Today, porn gets chalked up to just something dudes do. Like it's just normal & okay. I know I thought that way for a long time. But as God redeemed my views on sexuality, He also redeemed my view of our culture's mastication of it. We are a desensitized society, proficient in the ways of that's just how it is. But it's not. Or it shouldn't be. There is redemption at hand. There is a revolution taking place of men relearning how to be men. I can feel it and it's exciting. And they need their women to be rallying behind them, just like we need them behind us reminding us that we are not of this world, but of Christ. Moving forward from a partner's pornography habits is hard, but it's possible. It takes a lot of forgiveness and prayer and allowing yourself to feel hurt, but not staying there. Refusing to allow your identity tank, but instead choosing to place your existence in your Savior rather than the man you love's mistakes. It takes change on his part, it takes the reestablishment of trust {which is so hard, but worth it}, and most of all it just takes Jesus.

"And through Him to reconcile to Himself all things, whether on earth or in heaven, making peace by the blood of His cross. And you, who once were alienated and hostile in mind, doing evil deeds, He has now reconciled in His body of flesh by His death, in order to present you holy & blameless & above reproach before Him." -Colassians 1:20-22

8 comments:

Kristen Soileau said...

Preach it sister. I love your posts, full of truth!

Carmen Myer said...

"There is a revolution taking place of men relearning how to be men. I can feel it and it's exciting."
Love this and love your insight Blake!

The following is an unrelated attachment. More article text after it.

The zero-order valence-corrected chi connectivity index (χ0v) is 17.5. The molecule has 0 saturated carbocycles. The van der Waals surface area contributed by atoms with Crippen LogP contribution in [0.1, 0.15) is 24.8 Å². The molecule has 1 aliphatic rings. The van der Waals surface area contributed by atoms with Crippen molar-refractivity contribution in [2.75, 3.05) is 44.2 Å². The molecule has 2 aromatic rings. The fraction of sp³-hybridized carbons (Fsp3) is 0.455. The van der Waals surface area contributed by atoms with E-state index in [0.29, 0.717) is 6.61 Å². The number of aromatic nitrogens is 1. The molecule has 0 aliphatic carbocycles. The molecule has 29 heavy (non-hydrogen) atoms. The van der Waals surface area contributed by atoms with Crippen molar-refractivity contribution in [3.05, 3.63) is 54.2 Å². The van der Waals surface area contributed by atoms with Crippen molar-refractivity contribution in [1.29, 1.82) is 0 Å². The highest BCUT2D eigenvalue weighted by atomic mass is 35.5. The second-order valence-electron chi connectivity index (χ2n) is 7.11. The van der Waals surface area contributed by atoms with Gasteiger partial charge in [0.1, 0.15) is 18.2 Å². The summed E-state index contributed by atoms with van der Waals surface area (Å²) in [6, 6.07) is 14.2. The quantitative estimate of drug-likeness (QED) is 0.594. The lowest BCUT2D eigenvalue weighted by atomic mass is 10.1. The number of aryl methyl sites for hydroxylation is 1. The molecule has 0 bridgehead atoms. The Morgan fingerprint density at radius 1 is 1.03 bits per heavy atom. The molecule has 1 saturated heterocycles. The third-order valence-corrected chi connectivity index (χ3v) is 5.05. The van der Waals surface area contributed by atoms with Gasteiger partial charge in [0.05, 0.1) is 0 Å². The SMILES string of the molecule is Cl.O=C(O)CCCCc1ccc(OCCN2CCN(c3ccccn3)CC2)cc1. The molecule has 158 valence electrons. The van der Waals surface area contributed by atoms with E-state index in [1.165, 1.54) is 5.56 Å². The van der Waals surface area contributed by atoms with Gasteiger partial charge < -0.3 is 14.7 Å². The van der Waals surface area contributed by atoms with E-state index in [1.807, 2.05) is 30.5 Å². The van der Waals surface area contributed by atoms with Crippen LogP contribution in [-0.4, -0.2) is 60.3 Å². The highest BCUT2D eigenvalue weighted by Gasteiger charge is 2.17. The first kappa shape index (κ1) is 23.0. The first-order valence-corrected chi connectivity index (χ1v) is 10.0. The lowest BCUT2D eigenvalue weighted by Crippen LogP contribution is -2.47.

Chris Cole said...

I'm very glad this was written. This perspective is often one that is ignored when it comes to the taboos of lust and porn.

In the spring, I had the huge blessing of leading a study on battling lust and we had an entire week on the false idea that lust and pornography is a victimless sin. Lust is a very easily justified sin because we often see it as not affecting anyone besides ourselves. But that is obviously not the reality.

Thank you for raising awareness to the other side of sin struggles. No matter marital (or dateital?) status, if you are living in community, you sin always affects someone other than yourself.

aleisha said...

i just came across your blog as i was blog hopping. and i really appreciate this post. i don't think men or women understand the seriousness of this issue and i think you did an excellent job on discussing such a difficult topic. thank you!

Jon said...

Stumbled onto your blog. Good read. Good thoughts.

Just a note though that you need to replace the "m" with a "b" when talking of revenue from all aspects of porn in the US. It is a $13 Billion industry and growing. It generates more dollars than the NFL, MLB and the NBA combined. It truly is scary in it's scope, power and influence.

@Carmen, let's bring on that revolution!

Loanhead Lass said...

This article is excellent, so good in fact that I linked it to my blog - morvensblog.com - and have encouraged my readers to read more on your site. I'm a counselor whose private practice is a women's center, and pornography - and the effect of it - is a subject discussed almost every hour of every day the doors are open. Thanks for writing this ... keep up the good work!

emilyschubert said...

1. The timing for me to read this was absolutely perfect. (God's pretty incredible that way.) It's nice to have some validation for what I'm feeling.

2. On a lighter note, I also loved Tara Lipinski. Named my imaginary friend after her and everything.

Anonymous said...
This comment has been removed by a blog administrator.